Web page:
|Description:||Magnified 128X, this photomicrograph revealed the presence of a cestode, Diphyllobothrium latum, or “fish” or “broad” tapeworm, egg, which is described as oval or ellipsoidal, and ranges in size from 55µm to 75µm X 40µm to 50µm. There is an operculum at one end that can be inconspicuous, and at the opposite (abopercular) end is a small knob that can be barely discernible. The eggs are passed in the stool unembryonated.|
Diphyllobothriasis can be a long-lasting infection (decades). Most infections are asymptomatic. Manifestations may include abdominal discomfort, diarrhea, vomiting, and weight loss. Vitamin B12 deficiency with pernicious anemia may occur. Massive infections may result in intestinal obstruction. Migration of proglottids can cause cholecystitis or cholangitis.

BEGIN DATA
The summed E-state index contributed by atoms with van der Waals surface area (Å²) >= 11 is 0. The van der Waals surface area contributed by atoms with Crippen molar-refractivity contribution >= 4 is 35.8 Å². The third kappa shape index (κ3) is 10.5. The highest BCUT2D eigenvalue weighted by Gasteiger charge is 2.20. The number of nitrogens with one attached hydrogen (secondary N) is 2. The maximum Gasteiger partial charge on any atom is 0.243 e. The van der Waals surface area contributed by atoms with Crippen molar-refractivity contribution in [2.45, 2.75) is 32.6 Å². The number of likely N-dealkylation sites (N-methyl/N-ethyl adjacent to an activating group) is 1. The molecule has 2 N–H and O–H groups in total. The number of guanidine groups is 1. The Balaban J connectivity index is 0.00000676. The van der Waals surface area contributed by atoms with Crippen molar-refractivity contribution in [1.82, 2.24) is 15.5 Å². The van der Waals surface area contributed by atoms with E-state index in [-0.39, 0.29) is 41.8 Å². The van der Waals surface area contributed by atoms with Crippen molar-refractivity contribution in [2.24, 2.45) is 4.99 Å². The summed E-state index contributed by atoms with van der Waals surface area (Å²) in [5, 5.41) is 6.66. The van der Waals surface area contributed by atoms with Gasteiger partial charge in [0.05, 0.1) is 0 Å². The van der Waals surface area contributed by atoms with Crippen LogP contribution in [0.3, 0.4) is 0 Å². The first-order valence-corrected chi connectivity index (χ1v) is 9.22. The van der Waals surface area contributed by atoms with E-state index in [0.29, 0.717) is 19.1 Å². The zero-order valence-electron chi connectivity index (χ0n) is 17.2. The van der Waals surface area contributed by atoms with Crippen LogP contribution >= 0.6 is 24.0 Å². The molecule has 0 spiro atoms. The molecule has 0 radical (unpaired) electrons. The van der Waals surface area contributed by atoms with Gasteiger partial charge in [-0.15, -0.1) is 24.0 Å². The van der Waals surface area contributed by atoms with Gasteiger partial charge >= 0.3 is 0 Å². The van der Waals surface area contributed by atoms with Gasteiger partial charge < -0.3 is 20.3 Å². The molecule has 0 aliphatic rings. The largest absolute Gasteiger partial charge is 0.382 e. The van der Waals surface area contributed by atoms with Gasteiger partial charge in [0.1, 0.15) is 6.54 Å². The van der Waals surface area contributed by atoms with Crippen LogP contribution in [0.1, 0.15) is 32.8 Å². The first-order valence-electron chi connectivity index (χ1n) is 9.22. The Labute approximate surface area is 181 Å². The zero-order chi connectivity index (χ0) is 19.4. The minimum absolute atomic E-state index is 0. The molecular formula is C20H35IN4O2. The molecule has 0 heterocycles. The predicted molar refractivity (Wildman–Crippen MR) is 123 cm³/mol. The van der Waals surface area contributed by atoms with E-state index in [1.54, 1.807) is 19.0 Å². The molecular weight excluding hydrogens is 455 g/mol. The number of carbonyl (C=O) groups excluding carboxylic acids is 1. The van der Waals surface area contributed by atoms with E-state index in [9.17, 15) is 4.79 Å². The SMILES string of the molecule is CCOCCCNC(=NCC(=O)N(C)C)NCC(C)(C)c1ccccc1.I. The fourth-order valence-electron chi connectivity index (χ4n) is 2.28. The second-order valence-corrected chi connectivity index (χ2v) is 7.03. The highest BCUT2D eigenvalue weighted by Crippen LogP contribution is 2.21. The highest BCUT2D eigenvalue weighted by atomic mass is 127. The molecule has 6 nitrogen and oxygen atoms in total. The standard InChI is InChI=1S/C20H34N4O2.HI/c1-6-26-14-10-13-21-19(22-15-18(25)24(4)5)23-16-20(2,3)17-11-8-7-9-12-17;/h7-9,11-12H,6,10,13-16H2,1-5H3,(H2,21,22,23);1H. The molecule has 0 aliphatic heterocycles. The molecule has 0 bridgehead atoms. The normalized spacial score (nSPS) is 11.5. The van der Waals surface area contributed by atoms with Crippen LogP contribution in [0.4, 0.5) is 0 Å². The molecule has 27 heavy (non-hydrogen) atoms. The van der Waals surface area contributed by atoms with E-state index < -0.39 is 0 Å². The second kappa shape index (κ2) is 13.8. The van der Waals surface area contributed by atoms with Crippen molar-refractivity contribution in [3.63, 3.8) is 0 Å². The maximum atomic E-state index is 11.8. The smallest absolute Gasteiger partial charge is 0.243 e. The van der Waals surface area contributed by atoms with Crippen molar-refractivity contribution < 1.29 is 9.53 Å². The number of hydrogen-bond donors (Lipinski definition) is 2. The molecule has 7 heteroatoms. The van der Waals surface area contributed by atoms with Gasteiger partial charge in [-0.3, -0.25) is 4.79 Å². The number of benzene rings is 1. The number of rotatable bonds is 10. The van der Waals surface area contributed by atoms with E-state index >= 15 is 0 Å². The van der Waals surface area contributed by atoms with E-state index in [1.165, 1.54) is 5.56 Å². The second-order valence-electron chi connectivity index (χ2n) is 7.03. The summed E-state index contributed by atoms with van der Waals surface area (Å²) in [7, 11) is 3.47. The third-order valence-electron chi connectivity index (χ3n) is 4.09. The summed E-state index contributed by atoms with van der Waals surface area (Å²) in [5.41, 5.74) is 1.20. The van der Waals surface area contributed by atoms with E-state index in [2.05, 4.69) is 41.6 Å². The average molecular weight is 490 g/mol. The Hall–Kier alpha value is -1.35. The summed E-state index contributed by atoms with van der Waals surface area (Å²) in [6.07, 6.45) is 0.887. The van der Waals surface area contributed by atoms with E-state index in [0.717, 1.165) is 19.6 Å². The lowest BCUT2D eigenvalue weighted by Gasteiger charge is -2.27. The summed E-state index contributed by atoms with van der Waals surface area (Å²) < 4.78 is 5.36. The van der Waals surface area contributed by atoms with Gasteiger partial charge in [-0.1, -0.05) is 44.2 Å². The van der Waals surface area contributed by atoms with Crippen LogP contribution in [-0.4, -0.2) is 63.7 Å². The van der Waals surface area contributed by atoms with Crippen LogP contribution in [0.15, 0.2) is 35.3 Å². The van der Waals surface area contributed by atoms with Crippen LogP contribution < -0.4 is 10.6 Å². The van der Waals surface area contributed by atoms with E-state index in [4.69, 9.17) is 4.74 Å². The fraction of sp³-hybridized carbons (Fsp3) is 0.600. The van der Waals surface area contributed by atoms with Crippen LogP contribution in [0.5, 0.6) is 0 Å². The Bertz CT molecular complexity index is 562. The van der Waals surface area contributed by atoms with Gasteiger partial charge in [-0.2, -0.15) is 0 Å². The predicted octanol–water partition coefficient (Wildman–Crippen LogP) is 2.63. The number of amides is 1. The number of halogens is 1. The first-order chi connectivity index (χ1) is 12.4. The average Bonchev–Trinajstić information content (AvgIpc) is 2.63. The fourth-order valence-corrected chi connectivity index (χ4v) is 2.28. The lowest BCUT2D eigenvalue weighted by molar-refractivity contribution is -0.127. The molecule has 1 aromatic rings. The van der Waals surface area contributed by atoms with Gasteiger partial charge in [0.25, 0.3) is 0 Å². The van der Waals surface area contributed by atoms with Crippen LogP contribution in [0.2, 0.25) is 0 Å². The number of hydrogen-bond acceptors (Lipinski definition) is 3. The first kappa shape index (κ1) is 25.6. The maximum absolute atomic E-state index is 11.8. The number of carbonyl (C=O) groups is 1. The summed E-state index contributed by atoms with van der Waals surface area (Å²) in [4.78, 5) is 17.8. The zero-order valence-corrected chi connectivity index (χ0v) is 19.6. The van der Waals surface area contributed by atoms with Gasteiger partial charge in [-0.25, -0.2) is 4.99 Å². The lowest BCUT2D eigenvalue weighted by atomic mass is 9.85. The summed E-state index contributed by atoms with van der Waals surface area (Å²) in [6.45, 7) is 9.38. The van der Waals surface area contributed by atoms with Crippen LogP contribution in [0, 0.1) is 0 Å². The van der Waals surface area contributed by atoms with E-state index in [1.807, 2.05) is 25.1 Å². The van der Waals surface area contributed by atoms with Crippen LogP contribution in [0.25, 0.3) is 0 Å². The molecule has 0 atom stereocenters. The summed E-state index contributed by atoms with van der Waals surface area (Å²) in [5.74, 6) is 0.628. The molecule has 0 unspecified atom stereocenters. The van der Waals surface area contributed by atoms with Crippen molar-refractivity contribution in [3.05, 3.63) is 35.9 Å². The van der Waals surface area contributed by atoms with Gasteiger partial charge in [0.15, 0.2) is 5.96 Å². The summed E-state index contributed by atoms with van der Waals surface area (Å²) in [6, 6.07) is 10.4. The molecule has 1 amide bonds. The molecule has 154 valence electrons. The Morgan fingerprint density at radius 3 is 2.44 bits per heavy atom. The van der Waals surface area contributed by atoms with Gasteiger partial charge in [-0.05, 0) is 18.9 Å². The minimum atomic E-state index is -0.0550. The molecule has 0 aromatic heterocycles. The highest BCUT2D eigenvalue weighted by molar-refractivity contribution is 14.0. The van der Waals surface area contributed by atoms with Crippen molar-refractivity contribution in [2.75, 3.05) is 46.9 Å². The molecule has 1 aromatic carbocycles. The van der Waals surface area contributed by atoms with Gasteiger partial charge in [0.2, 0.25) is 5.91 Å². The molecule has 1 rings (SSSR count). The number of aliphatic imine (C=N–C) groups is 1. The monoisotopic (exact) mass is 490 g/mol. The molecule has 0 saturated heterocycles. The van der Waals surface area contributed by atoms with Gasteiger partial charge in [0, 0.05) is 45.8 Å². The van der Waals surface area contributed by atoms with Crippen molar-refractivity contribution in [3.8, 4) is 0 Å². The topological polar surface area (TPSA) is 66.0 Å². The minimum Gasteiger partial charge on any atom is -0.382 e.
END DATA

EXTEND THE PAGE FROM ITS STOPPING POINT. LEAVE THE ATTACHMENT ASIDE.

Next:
Microscopic identification of eggs in the stool is the basis of specific diagnosis. Eggs are usually numerous and can be demonstrated without concentration techniques. Examination of proglottids passed in the stool is also of diagnostic value.